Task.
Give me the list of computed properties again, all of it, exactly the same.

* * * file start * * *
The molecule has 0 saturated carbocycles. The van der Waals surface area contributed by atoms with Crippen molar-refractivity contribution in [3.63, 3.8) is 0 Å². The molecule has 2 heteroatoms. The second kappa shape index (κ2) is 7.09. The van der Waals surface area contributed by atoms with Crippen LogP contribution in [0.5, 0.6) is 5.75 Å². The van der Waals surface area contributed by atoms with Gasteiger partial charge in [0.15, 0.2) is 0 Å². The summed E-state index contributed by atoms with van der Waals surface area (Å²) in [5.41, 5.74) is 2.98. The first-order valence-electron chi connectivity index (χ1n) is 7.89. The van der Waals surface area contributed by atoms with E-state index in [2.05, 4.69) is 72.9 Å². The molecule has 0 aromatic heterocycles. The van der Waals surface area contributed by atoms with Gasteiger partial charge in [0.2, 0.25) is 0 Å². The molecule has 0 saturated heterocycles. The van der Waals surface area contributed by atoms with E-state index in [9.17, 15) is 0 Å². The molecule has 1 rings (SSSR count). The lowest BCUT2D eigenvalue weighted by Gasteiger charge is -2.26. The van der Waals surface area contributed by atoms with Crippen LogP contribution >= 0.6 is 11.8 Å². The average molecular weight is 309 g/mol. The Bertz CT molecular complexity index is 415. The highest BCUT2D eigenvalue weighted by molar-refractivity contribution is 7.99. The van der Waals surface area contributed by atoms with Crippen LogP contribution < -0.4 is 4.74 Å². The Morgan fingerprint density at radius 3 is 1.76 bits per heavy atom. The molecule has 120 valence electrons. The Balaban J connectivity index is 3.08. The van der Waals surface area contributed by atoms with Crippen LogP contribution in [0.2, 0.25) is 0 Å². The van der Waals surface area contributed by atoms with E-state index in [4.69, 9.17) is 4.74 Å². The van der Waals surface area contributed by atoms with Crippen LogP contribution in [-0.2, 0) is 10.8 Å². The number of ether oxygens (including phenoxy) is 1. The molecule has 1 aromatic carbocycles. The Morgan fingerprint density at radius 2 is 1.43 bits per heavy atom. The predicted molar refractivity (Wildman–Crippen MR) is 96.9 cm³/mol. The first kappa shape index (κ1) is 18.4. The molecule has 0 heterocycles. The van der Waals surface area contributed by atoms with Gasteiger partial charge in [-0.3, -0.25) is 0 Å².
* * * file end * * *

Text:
The molecule has 0 saturated carbocycles. The van der Waals surface area contributed by atoms with Crippen molar-refractivity contribution in [3.63, 3.8) is 0 Å². The molecule has 2 heteroatoms. The second kappa shape index (κ2) is 7.09. The van der Waals surface area contributed by atoms with Crippen LogP contribution in [0.5, 0.6) is 5.75 Å². The van der Waals surface area contributed by atoms with Gasteiger partial charge in [0.15, 0.2) is 0 Å². The summed E-state index contributed by atoms with van der Waals surface area (Å²) in [5.41, 5.74) is 2.98. The first-order valence-electron chi connectivity index (χ1n) is 7.89. The van der Waals surface area contributed by atoms with E-state index in [2.05, 4.69) is 72.9 Å². The molecule has 0 aromatic heterocycles. The van der Waals surface area contributed by atoms with Gasteiger partial charge in [0.2, 0.25) is 0 Å². The molecule has 0 saturated heterocycles. The van der Waals surface area contributed by atoms with E-state index in [9.17, 15) is 0 Å². The molecule has 1 rings (SSSR count). The lowest BCUT2D eigenvalue weighted by Gasteiger charge is -2.26. The van der Waals surface area contributed by atoms with Crippen LogP contribution >= 0.6 is 11.8 Å². The average molecular weight is 309 g/mol. The Bertz CT molecular complexity index is 415. The highest BCUT2D eigenvalue weighted by molar-refractivity contribution is 7.99. The van der Waals surface area contributed by atoms with Crippen LogP contribution < -0.4 is 4.74 Å². The Morgan fingerprint density at radius 3 is 1.76 bits per heavy atom. The molecule has 120 valence electrons. The Balaban J connectivity index is 3.08. The van der Waals surface area contributed by atoms with Crippen LogP contribution in [0.2, 0.25) is 0 Å². The van der Waals surface area contributed by atoms with E-state index in [4.69, 9.17) is 4.74 Å². The van der Waals surface area contributed by atoms with Crippen LogP contribution in [-0.2, 0) is 10.8 Å². The number of ether oxygens (including phenoxy) is 1. The molecule has 1 aromatic carbocycles. The Morgan fingerprint density at radius 2 is 1.43 bits per heavy atom. The predicted molar refractivity (Wildman–Crippen MR) is 96.9 cm³/mol. The first kappa shape index (κ1) is 18.4. The molecule has 0 heterocycles. The van der Waals surface area contributed by atoms with Gasteiger partial charge in [-0.3, -0.25) is 0 Å².